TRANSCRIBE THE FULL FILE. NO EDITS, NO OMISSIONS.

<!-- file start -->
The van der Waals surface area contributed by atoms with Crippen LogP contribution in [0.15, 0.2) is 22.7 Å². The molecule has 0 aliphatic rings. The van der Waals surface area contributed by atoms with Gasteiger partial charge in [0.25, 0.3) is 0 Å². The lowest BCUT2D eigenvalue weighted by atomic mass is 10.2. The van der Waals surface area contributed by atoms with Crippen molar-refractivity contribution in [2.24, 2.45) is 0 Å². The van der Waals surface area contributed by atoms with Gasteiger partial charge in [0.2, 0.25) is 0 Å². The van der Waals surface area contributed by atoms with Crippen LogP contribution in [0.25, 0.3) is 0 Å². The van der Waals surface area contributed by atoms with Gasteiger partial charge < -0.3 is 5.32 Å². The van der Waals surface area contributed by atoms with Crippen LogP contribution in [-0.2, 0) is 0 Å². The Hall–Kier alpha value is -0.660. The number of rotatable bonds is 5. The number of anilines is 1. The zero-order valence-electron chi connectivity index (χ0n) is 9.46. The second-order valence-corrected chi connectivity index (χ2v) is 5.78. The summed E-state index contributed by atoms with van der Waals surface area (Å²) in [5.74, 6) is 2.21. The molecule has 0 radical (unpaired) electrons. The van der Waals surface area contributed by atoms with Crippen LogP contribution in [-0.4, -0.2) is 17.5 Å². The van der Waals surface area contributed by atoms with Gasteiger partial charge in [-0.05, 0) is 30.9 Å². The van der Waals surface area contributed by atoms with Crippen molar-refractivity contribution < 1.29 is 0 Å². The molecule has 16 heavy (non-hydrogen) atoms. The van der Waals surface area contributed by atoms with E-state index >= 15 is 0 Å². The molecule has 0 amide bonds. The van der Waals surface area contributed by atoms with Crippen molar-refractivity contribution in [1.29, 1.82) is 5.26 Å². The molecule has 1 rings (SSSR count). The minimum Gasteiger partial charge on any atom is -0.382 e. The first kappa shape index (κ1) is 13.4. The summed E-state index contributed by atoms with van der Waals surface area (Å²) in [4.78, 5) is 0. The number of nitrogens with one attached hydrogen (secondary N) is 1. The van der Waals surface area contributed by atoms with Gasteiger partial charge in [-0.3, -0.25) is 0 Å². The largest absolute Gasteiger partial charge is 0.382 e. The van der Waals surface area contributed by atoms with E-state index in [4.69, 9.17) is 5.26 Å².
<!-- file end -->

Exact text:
The van der Waals surface area contributed by atoms with Crippen LogP contribution in [0.15, 0.2) is 22.7 Å². The molecule has 0 aliphatic rings. The van der Waals surface area contributed by atoms with Gasteiger partial charge in [0.25, 0.3) is 0 Å². The lowest BCUT2D eigenvalue weighted by atomic mass is 10.2. The van der Waals surface area contributed by atoms with Crippen molar-refractivity contribution in [2.24, 2.45) is 0 Å². The van der Waals surface area contributed by atoms with Gasteiger partial charge in [0.2, 0.25) is 0 Å². The van der Waals surface area contributed by atoms with Crippen LogP contribution in [0.25, 0.3) is 0 Å². The van der Waals surface area contributed by atoms with Gasteiger partial charge < -0.3 is 5.32 Å². The van der Waals surface area contributed by atoms with Crippen LogP contribution in [-0.2, 0) is 0 Å². The Hall–Kier alpha value is -0.660. The number of rotatable bonds is 5. The number of anilines is 1. The zero-order valence-electron chi connectivity index (χ0n) is 9.46. The second-order valence-corrected chi connectivity index (χ2v) is 5.78. The summed E-state index contributed by atoms with van der Waals surface area (Å²) in [5.74, 6) is 2.21. The molecule has 0 radical (unpaired) electrons. The van der Waals surface area contributed by atoms with Crippen LogP contribution in [-0.4, -0.2) is 17.5 Å². The van der Waals surface area contributed by atoms with Gasteiger partial charge in [-0.05, 0) is 30.9 Å². The van der Waals surface area contributed by atoms with Crippen molar-refractivity contribution < 1.29 is 0 Å². The molecule has 16 heavy (non-hydrogen) atoms. The van der Waals surface area contributed by atoms with E-state index >= 15 is 0 Å². The molecule has 0 amide bonds. The van der Waals surface area contributed by atoms with Crippen molar-refractivity contribution in [1.29, 1.82) is 5.26 Å². The molecule has 1 rings (SSSR count). The minimum Gasteiger partial charge on any atom is -0.382 e. The first kappa shape index (κ1) is 13.4. The summed E-state index contributed by atoms with van der Waals surface area (Å²) in [4.78, 5) is 0. The number of nitrogens with one attached hydrogen (secondary N) is 1. The van der Waals surface area contributed by atoms with Gasteiger partial charge in [-0.3, -0.25) is 0 Å². The largest absolute Gasteiger partial charge is 0.382 e. The van der Waals surface area contributed by atoms with E-state index in [4.69, 9.17) is 5.26 Å².